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Old 10-03-2010, 09:00 PM   #1 
Tangeh
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Join Date: Sep 2010
Location: Nova Scotia, Canada
Does This Sounds Okay?

*betta newbie* xD

So I got my betta boy on Thursday. :D He's in a 1.5 gallon tank (by tetra), filtered but unheated (couldn't find anything smaller than 50 watts... but he seems to be doing okay without it).

I'm so used to my koi, I feel like I'm not feeding him enough... I'm giving him a small pitch of tetra flake food twice a day (morning and evening). He devours it in about two minutes. I also have freeze dried bloodworms (also by tetra... total coincidence, honestly xD). I'm planning on giving him about five worms (soaking them first) two days a week along with his normal flake meal. He has yet to turn down food, which I think is awesome because I've heard so much about how picky bettas are!

I did a 50% water change today and I think it went fine. I'm using aquaplus water conditioner. Should I do a 50% change every week, or 25% twice a week? Or something else? @_@

I want to make sure I'm doing everything right. :3 Any suggestions? (Besides increasing the tank size, my mom won't let me :K. She thought 1.5 was too big, even!)

And he doesn't have a name yet. xD. I'm trying to get "Alpha" to stick (yes, I know betta isn't pronounced like beta. BUT STILL xD) but I know I'll shorten that to "Alph" or something and he's too pretty for that. xDD.

Also, some of the gravel said on the label it was "ammonia absorbing"... does anyone have experience with this? Honestly I just liked the purple and white. :D (most of the gravel is not this. The rest is just white.)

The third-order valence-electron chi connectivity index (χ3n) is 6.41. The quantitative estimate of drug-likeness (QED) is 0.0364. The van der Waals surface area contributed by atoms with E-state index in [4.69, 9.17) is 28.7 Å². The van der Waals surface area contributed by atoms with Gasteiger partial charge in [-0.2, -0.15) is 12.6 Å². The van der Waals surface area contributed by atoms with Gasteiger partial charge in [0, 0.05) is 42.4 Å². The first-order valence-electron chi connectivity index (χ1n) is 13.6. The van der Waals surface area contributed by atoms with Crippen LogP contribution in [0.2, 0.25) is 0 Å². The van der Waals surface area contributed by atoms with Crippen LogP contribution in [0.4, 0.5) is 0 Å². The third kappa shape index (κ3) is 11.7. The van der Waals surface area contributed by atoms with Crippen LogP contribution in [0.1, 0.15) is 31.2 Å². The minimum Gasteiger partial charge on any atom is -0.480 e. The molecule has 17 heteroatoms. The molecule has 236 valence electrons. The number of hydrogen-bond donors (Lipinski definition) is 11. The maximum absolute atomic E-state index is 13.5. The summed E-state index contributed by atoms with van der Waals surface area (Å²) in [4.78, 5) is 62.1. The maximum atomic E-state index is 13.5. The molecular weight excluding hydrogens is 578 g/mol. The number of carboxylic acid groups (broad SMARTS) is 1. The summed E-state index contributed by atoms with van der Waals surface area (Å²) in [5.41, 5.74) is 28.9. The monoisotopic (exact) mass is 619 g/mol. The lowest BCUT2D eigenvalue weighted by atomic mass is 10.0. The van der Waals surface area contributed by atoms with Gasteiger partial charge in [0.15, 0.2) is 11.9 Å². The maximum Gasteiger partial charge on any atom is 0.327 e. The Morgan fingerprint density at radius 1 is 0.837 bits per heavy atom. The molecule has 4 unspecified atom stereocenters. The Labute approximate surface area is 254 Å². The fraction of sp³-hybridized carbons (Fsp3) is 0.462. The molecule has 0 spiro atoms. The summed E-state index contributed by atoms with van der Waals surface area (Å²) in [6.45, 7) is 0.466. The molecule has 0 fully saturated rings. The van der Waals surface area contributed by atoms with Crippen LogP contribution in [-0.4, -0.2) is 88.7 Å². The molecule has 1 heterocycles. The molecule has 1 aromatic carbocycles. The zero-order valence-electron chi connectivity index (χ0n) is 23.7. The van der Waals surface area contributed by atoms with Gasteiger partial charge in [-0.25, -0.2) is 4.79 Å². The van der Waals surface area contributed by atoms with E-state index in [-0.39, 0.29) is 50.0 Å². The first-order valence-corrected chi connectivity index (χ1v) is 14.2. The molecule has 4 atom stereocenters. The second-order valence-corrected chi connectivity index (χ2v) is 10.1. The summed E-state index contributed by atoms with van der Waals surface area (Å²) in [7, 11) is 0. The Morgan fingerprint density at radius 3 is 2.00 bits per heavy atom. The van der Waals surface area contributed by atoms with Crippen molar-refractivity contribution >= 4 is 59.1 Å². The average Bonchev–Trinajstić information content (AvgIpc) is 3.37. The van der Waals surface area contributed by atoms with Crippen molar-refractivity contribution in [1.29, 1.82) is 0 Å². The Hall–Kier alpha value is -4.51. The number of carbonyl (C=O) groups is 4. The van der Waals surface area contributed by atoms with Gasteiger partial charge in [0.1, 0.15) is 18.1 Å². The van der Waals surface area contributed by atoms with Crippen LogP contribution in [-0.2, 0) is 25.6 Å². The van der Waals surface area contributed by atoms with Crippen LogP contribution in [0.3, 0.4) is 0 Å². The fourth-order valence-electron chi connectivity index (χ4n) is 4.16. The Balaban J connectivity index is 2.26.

(rather bad) PICTURES:


The plants are better situated now. :P This was the day I got him and they got displaced by the plastic bag.
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Old 10-03-2010, 11:49 PM   #2 
Adastra
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Join Date: Jun 2010
Location: Northern Virginia
In a tank that size, you will need to do a 100% change every two days. I realize this sounds excessive, but keep in mind that this tank is simply too to be cycled with any real stability, and all uncycled tanks need frequent 100% water changes. It is a very small container, and since you are used to keeping koi, you know how much waste fish can put out and that it can reach toxic levels surprisingly quickly.

I recommend ordering a 25 watt adjustable heater--I prefer to do all my shopping online here: http://www.fosterandsmithaquatics.co...lies/pr/c/3578 since their prices are way cheaper than you'll find in a pet store, even with shipping included. If you want to get one from a pet store and they don't have it in stock, don't be afraid to ask them to special order you a 25 watt adjustable heater like the Hydor Theo, many times they'll put your request in a special order book and have it for you in a week or so.

If your mother is against you getting a larger tank, I highly recommend getting a live plant or two. Plants consume ammonia as their food source, so stuffing as many plants in there as you can will be very beneficial to your water quality and give you a greater margin for error in case an emergency arises and you have to skip a water change. Plants don't really give you a get out of jail free card for water changes and you should still strictly adhere to your schedule of 100% every two days, but they will certainly help. Good plant species to buy are java moss, java fern, anubias, and elodea/anacharis. Always do your research before buying plants, because many pet stores sell non-aquatic plants as if they were aquatic. Non-aquatic plants will drown and melt in your water after about a month, making a big mess. You want to avoid that. :)